Monday, September 28, 2009

[ 09 / 28 / 05 ] You'd hit it.

One of the old annoyances has come back around in the noise this week - chaos power-specific rosters. Has a new face ever appeared in the community that didn't quickly attempt to ingraciate itself to us all by bringing a quartet of chaos rosters down from the mountain to fill the void no one else had ever had the foresight to fill?

Still, the new guy flogging the unregenerated troll is, while a nuisance, excusable. On the surface it is an obvious step no matter how pointless and unneccessary it may be, but it really gets my jock in a wad when an old fart suddenly brings it up again. He really should know better by now.

We 've been over this, people. The answer is no.

The reason for such obstinance on this subject is simple enough, first of all, daemon rosters have yet to appear which aren't deficient in game design terms and second of all, they're already in the game.

Team design is always the first stumbling block to a daemon team. The response is always to either introduce new, overdeveloped daemon players or to give existing players a mutation. Either option is a major increase in potency of the chaos roster as it stands, and is thus utterly inadmissable on grounds of poor design. Even the most insightful and balanced approaches have ultimately found no widespread interest in the community as a whole. While it may be true that this is most largely due to the general indifference to unofficial rosters through most of the audience, there is also a clear undercurrent of specific indifference to this concept among those with even the faintest shred of creativity and understanding of team development because in the end, attempts to create power-specific rosters come up against one insurmountable barrier, stated or otherwise - star player points.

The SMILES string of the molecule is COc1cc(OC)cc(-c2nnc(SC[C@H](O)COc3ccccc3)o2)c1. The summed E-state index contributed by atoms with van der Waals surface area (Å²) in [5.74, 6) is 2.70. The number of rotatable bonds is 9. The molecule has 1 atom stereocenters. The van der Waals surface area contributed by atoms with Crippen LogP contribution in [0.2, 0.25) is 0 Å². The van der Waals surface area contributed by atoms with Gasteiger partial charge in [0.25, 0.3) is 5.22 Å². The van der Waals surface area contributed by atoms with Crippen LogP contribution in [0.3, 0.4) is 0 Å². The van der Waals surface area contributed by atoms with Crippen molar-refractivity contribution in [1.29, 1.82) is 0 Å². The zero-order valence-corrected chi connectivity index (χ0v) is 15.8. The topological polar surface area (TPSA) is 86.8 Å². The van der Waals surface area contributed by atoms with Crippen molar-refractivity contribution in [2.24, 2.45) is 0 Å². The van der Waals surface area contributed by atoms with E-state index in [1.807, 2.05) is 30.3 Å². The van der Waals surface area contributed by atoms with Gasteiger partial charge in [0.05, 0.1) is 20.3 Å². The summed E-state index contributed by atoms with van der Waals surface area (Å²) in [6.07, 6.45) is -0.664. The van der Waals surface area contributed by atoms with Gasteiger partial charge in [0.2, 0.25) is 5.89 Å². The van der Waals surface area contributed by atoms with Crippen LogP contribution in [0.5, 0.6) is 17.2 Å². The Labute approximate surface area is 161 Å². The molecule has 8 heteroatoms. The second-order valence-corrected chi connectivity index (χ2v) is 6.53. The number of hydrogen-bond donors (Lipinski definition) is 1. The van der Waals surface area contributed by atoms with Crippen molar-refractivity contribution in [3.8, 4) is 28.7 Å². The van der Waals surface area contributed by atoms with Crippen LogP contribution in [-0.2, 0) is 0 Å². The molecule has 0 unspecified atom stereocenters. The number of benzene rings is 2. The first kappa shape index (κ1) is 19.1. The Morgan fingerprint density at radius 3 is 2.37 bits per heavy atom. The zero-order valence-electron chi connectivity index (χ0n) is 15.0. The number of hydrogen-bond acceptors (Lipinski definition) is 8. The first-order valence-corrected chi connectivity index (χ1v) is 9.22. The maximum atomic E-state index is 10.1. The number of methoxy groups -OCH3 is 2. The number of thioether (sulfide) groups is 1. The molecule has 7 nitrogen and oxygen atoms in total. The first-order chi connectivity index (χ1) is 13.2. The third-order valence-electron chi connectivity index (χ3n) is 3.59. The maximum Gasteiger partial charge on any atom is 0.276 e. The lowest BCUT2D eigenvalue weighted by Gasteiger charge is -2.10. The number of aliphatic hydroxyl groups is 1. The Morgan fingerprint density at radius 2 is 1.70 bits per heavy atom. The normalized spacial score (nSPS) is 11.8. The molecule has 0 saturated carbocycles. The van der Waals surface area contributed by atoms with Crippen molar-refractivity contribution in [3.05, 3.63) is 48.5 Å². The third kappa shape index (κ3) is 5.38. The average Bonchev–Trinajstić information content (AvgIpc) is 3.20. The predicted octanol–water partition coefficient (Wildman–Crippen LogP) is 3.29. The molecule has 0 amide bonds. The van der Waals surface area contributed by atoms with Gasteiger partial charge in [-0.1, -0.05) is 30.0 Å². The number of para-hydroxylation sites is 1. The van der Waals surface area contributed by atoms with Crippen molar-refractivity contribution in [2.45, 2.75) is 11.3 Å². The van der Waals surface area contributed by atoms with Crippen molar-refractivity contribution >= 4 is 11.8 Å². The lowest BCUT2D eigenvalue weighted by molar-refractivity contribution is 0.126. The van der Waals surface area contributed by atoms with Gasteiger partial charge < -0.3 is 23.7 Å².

It is simply the case that any regular chaos team can become a fully-realized chaos power team in just a handful of games. Skill selection shapes a team, and by choosing skills that reflect the traditional characteristics of the desired power, a coach can quickly put the appropriate stamp on his squad. A coach trying to create a nurgle squad can load up on Foul Appearance, one going after a Tzeench motif can get a few players with Big Hand.

Thoughtful team development, coupled with good modelling, can achieve the entire aim of daemon rosters, and can do so without introducing any new complexities or imbalances to the game. The appreciation and understanding of this fact is a constant subtext in discussions of power-specific rosters, and underlines another unstated aspect of the widespread dislike for such rosters - the clear presence of the aroma of cheese.